1. TIME

Twenty-four-hour cable news networks propagate a desire for immediacy, as does social media’s ability to constantly refresh content. How does this urgency affect our ability to reflect? Perhaps newness ignores the generosity of history, forgetting the lessons learned through even the most challenging moments. To revisit the popular proverb “time heals all wounds,” it is important to recognize that what we do with this time determines how we may benefit. If we are to passively await a solution, then we dwell in the state of victimhood. But by recognizing our participation in a continuum of unfolding of actions, we are offered the bountiful gift of history. This also applies to having hope, which can be positioned as movement toward a positive, healing future.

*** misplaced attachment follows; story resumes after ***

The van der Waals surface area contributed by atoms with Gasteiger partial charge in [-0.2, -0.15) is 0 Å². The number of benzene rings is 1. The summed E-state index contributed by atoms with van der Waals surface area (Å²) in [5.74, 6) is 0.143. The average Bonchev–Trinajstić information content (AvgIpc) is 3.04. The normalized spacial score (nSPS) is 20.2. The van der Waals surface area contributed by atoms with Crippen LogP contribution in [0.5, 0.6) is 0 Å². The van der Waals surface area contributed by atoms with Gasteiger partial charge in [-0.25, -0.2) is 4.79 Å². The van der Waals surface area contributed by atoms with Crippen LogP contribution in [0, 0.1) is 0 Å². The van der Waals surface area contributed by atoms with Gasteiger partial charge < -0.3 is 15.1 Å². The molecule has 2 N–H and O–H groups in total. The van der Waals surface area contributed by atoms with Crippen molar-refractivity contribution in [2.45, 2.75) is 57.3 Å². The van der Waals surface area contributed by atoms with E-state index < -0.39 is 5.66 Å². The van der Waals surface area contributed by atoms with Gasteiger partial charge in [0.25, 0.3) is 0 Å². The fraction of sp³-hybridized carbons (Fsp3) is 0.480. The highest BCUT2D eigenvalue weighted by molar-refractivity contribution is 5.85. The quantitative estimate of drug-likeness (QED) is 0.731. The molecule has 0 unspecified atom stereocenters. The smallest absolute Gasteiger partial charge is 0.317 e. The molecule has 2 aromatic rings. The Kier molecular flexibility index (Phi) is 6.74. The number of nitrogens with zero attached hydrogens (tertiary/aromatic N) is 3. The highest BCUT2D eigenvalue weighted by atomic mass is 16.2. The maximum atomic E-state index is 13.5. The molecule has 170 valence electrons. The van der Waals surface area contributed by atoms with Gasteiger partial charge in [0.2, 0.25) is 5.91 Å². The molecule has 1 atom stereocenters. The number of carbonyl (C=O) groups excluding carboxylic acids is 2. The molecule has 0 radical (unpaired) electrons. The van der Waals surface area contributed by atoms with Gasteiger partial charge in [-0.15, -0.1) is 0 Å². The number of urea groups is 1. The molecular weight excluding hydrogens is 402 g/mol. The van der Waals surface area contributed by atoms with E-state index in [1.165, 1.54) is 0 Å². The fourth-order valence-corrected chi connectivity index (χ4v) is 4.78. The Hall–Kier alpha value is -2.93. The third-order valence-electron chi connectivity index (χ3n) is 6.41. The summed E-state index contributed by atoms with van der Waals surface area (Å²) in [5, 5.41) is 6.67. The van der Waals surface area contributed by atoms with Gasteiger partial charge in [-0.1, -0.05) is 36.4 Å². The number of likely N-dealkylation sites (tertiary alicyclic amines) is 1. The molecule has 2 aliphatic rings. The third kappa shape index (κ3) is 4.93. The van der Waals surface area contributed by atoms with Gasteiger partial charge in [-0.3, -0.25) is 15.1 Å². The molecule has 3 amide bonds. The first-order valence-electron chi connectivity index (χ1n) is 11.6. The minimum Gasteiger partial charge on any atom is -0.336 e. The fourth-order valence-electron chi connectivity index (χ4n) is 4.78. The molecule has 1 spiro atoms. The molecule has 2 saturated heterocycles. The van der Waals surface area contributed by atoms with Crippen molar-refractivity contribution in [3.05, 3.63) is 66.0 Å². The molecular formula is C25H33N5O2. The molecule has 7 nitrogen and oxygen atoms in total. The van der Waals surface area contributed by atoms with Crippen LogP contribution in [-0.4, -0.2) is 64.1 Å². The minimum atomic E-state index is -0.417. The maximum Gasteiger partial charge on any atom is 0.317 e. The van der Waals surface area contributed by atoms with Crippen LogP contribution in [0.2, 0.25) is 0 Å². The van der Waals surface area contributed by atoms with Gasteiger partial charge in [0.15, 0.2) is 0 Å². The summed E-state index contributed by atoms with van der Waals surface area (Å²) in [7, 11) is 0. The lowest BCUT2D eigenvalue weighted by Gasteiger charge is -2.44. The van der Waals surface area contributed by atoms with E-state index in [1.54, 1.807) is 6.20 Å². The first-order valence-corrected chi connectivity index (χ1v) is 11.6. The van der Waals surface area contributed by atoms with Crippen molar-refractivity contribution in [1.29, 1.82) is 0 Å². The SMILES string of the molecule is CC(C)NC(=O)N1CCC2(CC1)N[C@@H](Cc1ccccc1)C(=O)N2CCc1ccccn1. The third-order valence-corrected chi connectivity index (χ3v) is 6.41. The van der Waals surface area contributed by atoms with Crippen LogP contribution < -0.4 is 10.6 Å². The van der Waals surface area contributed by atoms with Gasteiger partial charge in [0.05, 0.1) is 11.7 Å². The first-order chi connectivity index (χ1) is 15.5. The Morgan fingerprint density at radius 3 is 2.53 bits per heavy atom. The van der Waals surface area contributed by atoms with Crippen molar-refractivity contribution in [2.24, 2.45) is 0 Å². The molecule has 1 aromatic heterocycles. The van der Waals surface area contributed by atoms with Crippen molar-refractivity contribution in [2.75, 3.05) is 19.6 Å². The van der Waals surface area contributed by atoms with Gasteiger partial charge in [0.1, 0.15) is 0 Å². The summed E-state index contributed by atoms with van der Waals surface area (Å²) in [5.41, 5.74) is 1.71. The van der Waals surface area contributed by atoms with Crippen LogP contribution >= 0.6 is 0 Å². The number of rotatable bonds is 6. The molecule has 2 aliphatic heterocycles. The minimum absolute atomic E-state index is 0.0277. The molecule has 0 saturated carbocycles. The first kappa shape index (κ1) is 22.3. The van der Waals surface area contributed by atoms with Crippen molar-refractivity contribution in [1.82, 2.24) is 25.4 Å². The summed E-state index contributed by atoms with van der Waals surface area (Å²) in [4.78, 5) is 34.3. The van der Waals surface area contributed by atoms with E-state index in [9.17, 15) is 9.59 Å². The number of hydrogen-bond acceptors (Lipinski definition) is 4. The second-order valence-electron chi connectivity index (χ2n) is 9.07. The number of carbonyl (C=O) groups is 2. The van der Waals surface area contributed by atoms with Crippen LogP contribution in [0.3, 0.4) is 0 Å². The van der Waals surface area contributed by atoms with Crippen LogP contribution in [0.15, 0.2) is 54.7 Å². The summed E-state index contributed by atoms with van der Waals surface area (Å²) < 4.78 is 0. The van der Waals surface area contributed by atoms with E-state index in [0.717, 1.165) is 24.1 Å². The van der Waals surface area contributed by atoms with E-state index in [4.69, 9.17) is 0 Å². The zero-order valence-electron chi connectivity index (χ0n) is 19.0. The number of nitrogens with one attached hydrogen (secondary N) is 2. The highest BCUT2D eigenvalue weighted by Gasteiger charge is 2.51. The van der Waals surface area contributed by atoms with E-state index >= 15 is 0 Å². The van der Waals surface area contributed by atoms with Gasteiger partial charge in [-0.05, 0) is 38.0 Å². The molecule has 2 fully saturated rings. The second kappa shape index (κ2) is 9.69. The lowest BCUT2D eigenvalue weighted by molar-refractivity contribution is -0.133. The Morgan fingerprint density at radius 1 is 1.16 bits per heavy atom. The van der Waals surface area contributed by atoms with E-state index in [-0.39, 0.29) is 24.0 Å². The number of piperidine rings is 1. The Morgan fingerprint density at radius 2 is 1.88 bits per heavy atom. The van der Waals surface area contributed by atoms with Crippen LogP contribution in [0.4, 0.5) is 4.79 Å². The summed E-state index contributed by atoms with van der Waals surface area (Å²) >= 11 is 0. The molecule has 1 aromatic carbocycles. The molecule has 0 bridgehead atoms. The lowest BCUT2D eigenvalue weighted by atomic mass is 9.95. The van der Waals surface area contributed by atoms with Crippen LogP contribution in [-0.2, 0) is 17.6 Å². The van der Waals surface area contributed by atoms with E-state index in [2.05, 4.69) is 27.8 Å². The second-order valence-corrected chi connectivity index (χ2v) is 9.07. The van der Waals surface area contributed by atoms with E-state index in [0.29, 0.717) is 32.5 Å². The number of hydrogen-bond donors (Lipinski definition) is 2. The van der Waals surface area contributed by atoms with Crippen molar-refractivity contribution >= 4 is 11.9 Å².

Solnit identifies the ground condition for hope as the belief that anything is possible because we have no guarantee of what our futures hold. Time is a necessary ingredient to progress, for it allows us to prove our commitment to our values as we respond to challenges. Having hope asserts that we matter and our aspirations matter through our sustained engagement with them. It also, however, needs to embrace the fact that we might not know our impact for some time. As Solnit explains:

“It’s the belief that what we do matters even though how and when it may matter, who and what it may impact, are not things we can know beforehand.” (xiv)

This suggestion runs counter to many learning evaluation strategies, which often seek to immediately understand the outcomes of our programs that we design around or measure against. Having hope requires patience, for the fruits of our efforts may only be discernible far into the future, if we stay dedicated and attentive.

2. CONTRADICTION